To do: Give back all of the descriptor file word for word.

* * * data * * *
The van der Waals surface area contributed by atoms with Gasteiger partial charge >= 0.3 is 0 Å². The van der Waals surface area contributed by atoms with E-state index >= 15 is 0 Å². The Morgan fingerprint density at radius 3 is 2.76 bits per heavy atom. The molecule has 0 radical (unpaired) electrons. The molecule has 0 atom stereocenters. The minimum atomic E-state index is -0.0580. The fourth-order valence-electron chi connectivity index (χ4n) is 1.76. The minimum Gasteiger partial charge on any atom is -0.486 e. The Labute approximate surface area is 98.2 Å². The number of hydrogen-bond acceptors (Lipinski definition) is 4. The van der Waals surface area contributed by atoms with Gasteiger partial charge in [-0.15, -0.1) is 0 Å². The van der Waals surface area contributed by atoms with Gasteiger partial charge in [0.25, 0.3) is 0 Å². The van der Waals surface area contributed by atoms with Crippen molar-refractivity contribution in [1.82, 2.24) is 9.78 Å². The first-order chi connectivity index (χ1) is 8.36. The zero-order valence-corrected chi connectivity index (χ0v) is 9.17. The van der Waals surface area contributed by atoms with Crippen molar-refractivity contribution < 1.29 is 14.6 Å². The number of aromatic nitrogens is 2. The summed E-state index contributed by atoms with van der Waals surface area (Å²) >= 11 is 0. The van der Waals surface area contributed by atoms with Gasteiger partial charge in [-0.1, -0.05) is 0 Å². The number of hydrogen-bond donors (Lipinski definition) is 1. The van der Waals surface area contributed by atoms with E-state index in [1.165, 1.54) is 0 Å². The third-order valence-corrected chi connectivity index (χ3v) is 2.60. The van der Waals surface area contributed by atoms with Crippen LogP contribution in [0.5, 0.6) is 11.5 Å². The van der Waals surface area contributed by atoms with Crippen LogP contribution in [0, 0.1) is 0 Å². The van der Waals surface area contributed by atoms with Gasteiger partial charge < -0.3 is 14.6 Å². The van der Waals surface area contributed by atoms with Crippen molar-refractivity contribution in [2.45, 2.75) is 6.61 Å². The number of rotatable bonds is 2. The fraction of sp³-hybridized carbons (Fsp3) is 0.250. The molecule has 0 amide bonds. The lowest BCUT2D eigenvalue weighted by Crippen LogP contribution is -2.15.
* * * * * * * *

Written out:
The van der Waals surface area contributed by atoms with Gasteiger partial charge >= 0.3 is 0 Å². The van der Waals surface area contributed by atoms with E-state index >= 15 is 0 Å². The Morgan fingerprint density at radius 3 is 2.76 bits per heavy atom. The molecule has 0 radical (unpaired) electrons. The molecule has 0 atom stereocenters. The minimum atomic E-state index is -0.0580. The fourth-order valence-electron chi connectivity index (χ4n) is 1.76. The minimum Gasteiger partial charge on any atom is -0.486 e. The Labute approximate surface area is 98.2 Å². The number of hydrogen-bond acceptors (Lipinski definition) is 4. The van der Waals surface area contributed by atoms with Gasteiger partial charge in [-0.15, -0.1) is 0 Å². The van der Waals surface area contributed by atoms with Gasteiger partial charge in [0.25, 0.3) is 0 Å². The van der Waals surface area contributed by atoms with Crippen molar-refractivity contribution in [1.82, 2.24) is 9.78 Å². The first-order chi connectivity index (χ1) is 8.36. The zero-order valence-corrected chi connectivity index (χ0v) is 9.17. The van der Waals surface area contributed by atoms with Crippen molar-refractivity contribution < 1.29 is 14.6 Å². The number of aromatic nitrogens is 2. The summed E-state index contributed by atoms with van der Waals surface area (Å²) >= 11 is 0. The van der Waals surface area contributed by atoms with Gasteiger partial charge in [-0.1, -0.05) is 0 Å². The number of hydrogen-bond donors (Lipinski definition) is 1. The van der Waals surface area contributed by atoms with E-state index in [1.165, 1.54) is 0 Å². The third-order valence-corrected chi connectivity index (χ3v) is 2.60. The van der Waals surface area contributed by atoms with Crippen LogP contribution in [0.5, 0.6) is 11.5 Å². The van der Waals surface area contributed by atoms with Crippen LogP contribution in [0, 0.1) is 0 Å². The van der Waals surface area contributed by atoms with Gasteiger partial charge < -0.3 is 14.6 Å². The van der Waals surface area contributed by atoms with Crippen molar-refractivity contribution in [2.45, 2.75) is 6.61 Å². The number of rotatable bonds is 2. The fraction of sp³-hybridized carbons (Fsp3) is 0.250. The molecule has 0 amide bonds. The lowest BCUT2D eigenvalue weighted by Crippen LogP contribution is -2.15.